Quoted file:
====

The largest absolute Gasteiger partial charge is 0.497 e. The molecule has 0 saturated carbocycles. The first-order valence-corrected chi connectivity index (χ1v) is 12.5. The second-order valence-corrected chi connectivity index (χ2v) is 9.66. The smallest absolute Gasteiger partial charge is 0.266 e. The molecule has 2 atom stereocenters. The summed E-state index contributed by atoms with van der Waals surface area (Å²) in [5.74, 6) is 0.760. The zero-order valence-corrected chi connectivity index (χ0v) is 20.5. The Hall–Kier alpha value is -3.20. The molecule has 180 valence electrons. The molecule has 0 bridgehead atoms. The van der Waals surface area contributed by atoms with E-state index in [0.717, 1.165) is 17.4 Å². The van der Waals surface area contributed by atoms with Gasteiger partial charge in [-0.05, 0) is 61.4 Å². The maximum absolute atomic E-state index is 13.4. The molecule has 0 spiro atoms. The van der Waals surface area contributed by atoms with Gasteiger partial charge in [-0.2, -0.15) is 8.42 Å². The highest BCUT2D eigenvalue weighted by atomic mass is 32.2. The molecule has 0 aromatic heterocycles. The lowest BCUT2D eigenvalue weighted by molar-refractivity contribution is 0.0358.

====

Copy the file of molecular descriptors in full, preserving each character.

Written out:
The largest absolute Gasteiger partial charge is 0.497 e. The molecule has 0 saturated carbocycles. The first-order valence-corrected chi connectivity index (χ1v) is 12.5. The second-order valence-corrected chi connectivity index (χ2v) is 9.66. The smallest absolute Gasteiger partial charge is 0.266 e. The molecule has 2 atom stereocenters. The summed E-state index contributed by atoms with van der Waals surface area (Å²) in [5.74, 6) is 0.760. The zero-order valence-corrected chi connectivity index (χ0v) is 20.5. The Hall–Kier alpha value is -3.20. The molecule has 180 valence electrons. The molecule has 0 bridgehead atoms. The van der Waals surface area contributed by atoms with E-state index in [0.717, 1.165) is 17.4 Å². The van der Waals surface area contributed by atoms with Gasteiger partial charge in [-0.05, 0) is 61.4 Å². The maximum absolute atomic E-state index is 13.4. The molecule has 0 spiro atoms. The van der Waals surface area contributed by atoms with Gasteiger partial charge in [-0.2, -0.15) is 8.42 Å². The highest BCUT2D eigenvalue weighted by atomic mass is 32.2. The molecule has 0 aromatic heterocycles. The lowest BCUT2D eigenvalue weighted by molar-refractivity contribution is 0.0358.